Care in Ethiopia by Jessica Warner
It’s always hard to decide which country to volunteer in, there is such a vast scope of cultures, climates, peoples, and projects. Luckily, for me it was easy; as soon as I knew I could go to Africa I knew exactly which country was going to be expecting me. I had been hearing about Ethiopia for years before I finally arrived in Addis Ababa this July. I remember hearing endless stories about the city, the countryside and the military coup in the 60s. My father and his family lived in Addis from 1956- 1962.
My grandfather was headmaster of the General Wingate secondary school, which I have since discovered was one of the best schools in the country at the time, and is still held in high regard locally. It is a strange experience to travel across the world, to an entirely unfamiliar continent, and to end up walking the same streets where my grandparents and their children walked 50 years ago and taking weekend trips to places they visited on summer holidays all those years ago.
My grandfather used to tell us stories about parties in the palace of Haile Selassie 1, the last king of Ethiopia. Selassie was very fond of foreign teachers and my family was well recieved, they were good friends of the Emperor, who is also considered the second coming of Christ by the Rastafarian religion. My grandfather’s thatch cottage in southern Ireland was full of African souvenirs, from rhino-skin shields to strange spices, all gifts from local tribes in thanks for his contribution many years ago.
Before leaving Ireland, I was plaguing my poor father, aunt and uncle for details, names, places, pictures, anything! It was difficult because, having been so young at the time, (my father was just 12 when they left Addis for Austria) they struggled to remember more than a knee-height perception of this fascinating country which has changed dramatically in the last half century. So armed with my myprojectsabroad page, my Lonely Planet and copies of Dad’s old projector slides, I took off for East Africa to see just how different the country was from the scrambled mental picture I had built up.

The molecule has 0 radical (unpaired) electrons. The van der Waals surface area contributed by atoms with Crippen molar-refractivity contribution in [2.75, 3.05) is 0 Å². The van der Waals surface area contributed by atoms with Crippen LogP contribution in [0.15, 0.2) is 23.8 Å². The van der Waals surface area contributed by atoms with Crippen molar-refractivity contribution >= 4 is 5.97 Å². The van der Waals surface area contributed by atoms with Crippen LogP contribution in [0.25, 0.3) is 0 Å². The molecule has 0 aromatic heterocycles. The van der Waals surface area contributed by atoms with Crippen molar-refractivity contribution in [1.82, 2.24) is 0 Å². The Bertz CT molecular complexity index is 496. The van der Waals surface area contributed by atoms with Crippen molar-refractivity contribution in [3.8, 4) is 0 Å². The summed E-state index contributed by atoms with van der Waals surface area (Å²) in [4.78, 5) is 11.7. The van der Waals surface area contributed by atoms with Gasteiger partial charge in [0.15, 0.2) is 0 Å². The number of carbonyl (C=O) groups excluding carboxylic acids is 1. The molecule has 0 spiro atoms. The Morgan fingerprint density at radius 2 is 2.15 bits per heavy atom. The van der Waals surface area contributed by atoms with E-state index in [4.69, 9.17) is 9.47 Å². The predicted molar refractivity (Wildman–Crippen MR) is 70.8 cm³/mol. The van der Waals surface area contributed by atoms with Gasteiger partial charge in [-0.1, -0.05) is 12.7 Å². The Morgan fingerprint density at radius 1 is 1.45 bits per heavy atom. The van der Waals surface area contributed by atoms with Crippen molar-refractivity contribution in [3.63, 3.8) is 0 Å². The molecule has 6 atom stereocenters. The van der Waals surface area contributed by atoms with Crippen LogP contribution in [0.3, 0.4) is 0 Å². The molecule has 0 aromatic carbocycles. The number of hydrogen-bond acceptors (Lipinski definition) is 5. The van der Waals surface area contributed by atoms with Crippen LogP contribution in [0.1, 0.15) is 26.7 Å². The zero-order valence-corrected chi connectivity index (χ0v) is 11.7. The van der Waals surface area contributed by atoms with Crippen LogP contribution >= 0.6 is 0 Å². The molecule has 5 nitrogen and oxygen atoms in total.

As soon as I arrived I knew I had to readjust my preconceptions, this country had a lot to teach me. Addis is a massive sprawling city 2500m above sea level where every corner has another surprise in store, be it a herd of goats patiently waiting at traffic lights, a shared-taxi stacked high with sacks of vegetables and other goods for Merkato or a church overflowing with people dressed head-to-toe in white.
A month flew by, my work in Kidanemehret and Safe House was great, every day we’d have art & craft lessons (I learned a lot!). I wasn’t sure how much use I was going to be but I found there was always something to do; the kids would give us a run for our money!